Georgia’s parliament has returned from vacation for its autumn session, and on the agenda will be some of the most consequential legislation the country has ever dealt with: reforms that the European Union says are needed for the country to become an official candidate for the bloc.
The session began on September 6, and deputies will start working in earnest on the tasks they were given by Brussels in June: demonstrate progress in 12 key areas, from judicial reform to stronger democratic oversight mechanisms to broader demands to depolarize and “deoligarchize” the country’s political system.
The ruling Georgian Dream party says it will have initiated all the relevant legislation to meet those demands by the middle of October, and plans to adopt them in hearings in November and December.
“We have laid out a concrete plan, concrete points and terms,” Georgian Dream chairman Irakli Kobakhidze told reporters on September 5. “Within the terms that we have suggested, we will ensure the fulfillment of each of the  points.”
The stakes are high: The EU has promised that if Georgia manages to satisfy the conditions within the next year, it will receive the long-coveted status of EU candidate. Georgia’s application to the EU was expedited due to Russia’s war in Ukraine, but Tbilisi suffered a setback when the EU granted immediate candidate status to fellow applicants Ukraine and Moldova while sending Georgia back to do additional work.
Behind-the-scenes work on the legislation began this summer, as Georgian Dream set up several working groups, along with representatives of the opposition and NGOs, to start to hash out what would need to be done.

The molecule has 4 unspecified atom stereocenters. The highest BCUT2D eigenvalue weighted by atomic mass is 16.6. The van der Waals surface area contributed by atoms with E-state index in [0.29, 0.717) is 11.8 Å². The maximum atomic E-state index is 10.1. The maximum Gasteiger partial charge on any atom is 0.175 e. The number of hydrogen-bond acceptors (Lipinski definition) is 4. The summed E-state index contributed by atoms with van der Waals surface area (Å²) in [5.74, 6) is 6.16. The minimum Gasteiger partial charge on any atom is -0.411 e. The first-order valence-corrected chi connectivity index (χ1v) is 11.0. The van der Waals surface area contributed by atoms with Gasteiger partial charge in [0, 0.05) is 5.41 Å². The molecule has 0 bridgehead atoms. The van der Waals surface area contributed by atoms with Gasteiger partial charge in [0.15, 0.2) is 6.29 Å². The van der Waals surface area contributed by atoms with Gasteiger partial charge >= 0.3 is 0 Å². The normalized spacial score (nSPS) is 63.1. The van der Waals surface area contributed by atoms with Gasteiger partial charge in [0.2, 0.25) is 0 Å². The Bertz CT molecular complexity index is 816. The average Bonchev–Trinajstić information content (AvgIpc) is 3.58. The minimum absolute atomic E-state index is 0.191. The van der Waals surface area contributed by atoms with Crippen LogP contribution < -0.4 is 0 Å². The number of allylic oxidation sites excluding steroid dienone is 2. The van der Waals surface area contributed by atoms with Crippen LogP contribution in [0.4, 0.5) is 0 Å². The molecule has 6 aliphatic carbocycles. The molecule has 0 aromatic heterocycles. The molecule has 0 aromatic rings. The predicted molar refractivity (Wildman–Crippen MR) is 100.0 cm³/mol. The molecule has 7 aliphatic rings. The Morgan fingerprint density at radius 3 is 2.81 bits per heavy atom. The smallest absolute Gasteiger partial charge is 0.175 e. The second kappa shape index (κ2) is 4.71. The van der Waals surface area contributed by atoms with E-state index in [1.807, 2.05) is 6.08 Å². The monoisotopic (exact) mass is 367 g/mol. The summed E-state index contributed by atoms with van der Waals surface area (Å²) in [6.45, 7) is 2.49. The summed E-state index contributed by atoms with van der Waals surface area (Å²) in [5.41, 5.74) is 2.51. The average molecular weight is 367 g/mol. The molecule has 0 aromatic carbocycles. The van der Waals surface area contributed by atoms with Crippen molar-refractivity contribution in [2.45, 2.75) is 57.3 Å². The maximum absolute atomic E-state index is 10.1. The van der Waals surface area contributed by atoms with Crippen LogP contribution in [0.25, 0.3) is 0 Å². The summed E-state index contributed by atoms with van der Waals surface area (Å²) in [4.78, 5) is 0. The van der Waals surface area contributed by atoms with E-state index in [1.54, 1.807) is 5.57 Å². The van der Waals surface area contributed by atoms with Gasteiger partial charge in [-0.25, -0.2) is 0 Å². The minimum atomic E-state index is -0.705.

But the process has already proved to be bumpy, demonstrating that the EU’s demand to reduce political polarization is going to be one of the most vexing. While Georgian Dream holds a commanding majority in parliament, allowing it to pass much legislation unilaterally, the EU asked that the process of carrying out the reforms be done in an inclusive fashion, bringing in the political opposition as well as key civil society groups.
That effort, however, inevitably ran into roadblocks. Some parties boycotted the working groups from the start. Georgian Dream then kicked out one NGO, election watchdog International Society for Fair Elections and Democracy, arguing that it was politically partisan. Several other NGOs then dropped out in protest.
Meanwhile, the parties that boycotted – including United National Movement, Lelo for Georgia and Strategy Agmashenebeli – started a parallel effort to come up with their own legislation to meet the EU conditions, claiming that Georgian Dream is deliberately sabotaging the process.
“What Georgian Dream is doing is an anti-European process, with the aim that the EU will somehow deliver the final rejection,” Strategy Agmashenebeli leader Giorgi Vashadze told reporters on September 3.
More recently, though, there have been signs that both the ruling party and some of the opposition forces are willing to compromise.